We have seen how a number of factors influenced the rapid growth of the area in the last 30 years or so of the last century. These events were the coming and growth of the Water Companies from the mid 1850’s, the coming of the railway in 1864, the growth of nurseries and the “opening-up” of Hampton Hill, principally by the vicar, The Rev. Fitzroy John Fitzwygram.
By the turn of the century much of the outline of the road pattern that we know to-day had been laid out (even if not yet built up). Indeed the principal pattern of the roads in Hampton was laid out centuries ago by the roads and tracks to and around the fields, as well as the main roads to Staines, Chertsey and Twickenham. There were two major exceptions to this. One was the Manor Park Estate, which was given planning permission in 1897 and did not really start until the first decade of the 20th century and was continually developed with the Manor House itself and surrounding lands (east of the railway line and north of Ormond Crescent) not being developed until after the demolition of the Manor House in 1935-6.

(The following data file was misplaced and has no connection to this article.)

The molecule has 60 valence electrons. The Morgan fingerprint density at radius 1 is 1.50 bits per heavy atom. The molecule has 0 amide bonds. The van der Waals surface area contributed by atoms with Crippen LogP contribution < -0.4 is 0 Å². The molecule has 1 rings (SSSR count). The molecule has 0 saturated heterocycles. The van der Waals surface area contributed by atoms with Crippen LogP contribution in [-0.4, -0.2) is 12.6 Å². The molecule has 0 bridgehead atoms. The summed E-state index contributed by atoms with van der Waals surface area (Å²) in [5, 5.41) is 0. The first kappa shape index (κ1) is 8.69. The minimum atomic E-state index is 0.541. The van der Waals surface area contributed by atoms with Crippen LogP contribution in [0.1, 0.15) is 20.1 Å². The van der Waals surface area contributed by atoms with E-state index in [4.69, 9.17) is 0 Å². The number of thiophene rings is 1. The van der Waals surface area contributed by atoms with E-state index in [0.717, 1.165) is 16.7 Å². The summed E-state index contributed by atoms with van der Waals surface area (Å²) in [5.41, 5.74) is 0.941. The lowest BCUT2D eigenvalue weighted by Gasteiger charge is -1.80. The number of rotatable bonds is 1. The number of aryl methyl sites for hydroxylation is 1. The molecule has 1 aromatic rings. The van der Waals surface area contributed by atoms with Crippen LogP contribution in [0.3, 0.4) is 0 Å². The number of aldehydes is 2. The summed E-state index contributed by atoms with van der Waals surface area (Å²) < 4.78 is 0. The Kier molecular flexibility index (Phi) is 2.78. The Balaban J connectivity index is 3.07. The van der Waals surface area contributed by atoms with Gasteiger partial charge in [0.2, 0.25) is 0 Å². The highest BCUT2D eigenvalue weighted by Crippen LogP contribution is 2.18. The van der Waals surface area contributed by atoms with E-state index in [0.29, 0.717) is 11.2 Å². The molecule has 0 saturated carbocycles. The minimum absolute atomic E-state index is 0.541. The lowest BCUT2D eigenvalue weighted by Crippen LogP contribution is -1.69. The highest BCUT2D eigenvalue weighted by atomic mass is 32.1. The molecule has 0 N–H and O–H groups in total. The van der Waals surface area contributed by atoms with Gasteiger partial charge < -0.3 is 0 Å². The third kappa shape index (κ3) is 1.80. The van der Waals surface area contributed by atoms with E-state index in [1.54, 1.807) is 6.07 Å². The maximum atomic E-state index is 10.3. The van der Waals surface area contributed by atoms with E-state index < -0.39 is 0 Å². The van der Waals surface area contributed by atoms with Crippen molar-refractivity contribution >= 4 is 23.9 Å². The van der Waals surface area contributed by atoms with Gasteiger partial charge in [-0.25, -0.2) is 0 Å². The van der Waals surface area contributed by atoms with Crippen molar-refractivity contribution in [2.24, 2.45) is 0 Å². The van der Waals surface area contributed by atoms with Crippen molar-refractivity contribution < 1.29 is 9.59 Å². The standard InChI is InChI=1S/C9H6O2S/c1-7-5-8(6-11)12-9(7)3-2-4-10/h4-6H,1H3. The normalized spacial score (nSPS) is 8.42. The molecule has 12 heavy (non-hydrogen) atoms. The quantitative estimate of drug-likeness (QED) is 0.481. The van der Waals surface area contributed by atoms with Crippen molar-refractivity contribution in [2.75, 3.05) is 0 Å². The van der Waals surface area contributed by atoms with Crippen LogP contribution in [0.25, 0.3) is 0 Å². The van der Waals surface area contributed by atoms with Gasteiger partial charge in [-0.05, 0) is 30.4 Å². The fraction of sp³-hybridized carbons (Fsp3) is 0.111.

The other exception was the “Nurserylands” development, which was the result of successive developers who, despite trying since the 1860’s had failed in the main to develop much of the former Tangley Park (Marling Park) estate. This had then been used as nurseries and was not finally developed until the 1970’s and 1980’s. Most of the nurseries were located in this area, although there were a number on the western side of Hampton, particularly in the Ripley Road area and others on the Manor Park Estate before it was built up (mainly off Broad Lane and around Carlisle Park). In total there had been 12 nurseries in 1888, 32 by the turn of the century, and 45 in 1939 which then declined until the were only 8 left in 1973.
The remaining building and development this century (other than the Manor Park Estate and the main recent Nurserylands development) was the infilling of the remaining fields and other nurseries on the western and northern sides of Hampton.
Thus we reach the present where development has in essence reached saturation point, except for any building that may take place on the Waterworks land now owned by Thames Water plc. However, if you look carefully at successive Ordnance Survey maps it is still easy to see the former field patterns from those far off days clearly fixed in the pattern of the street layouts that exist today.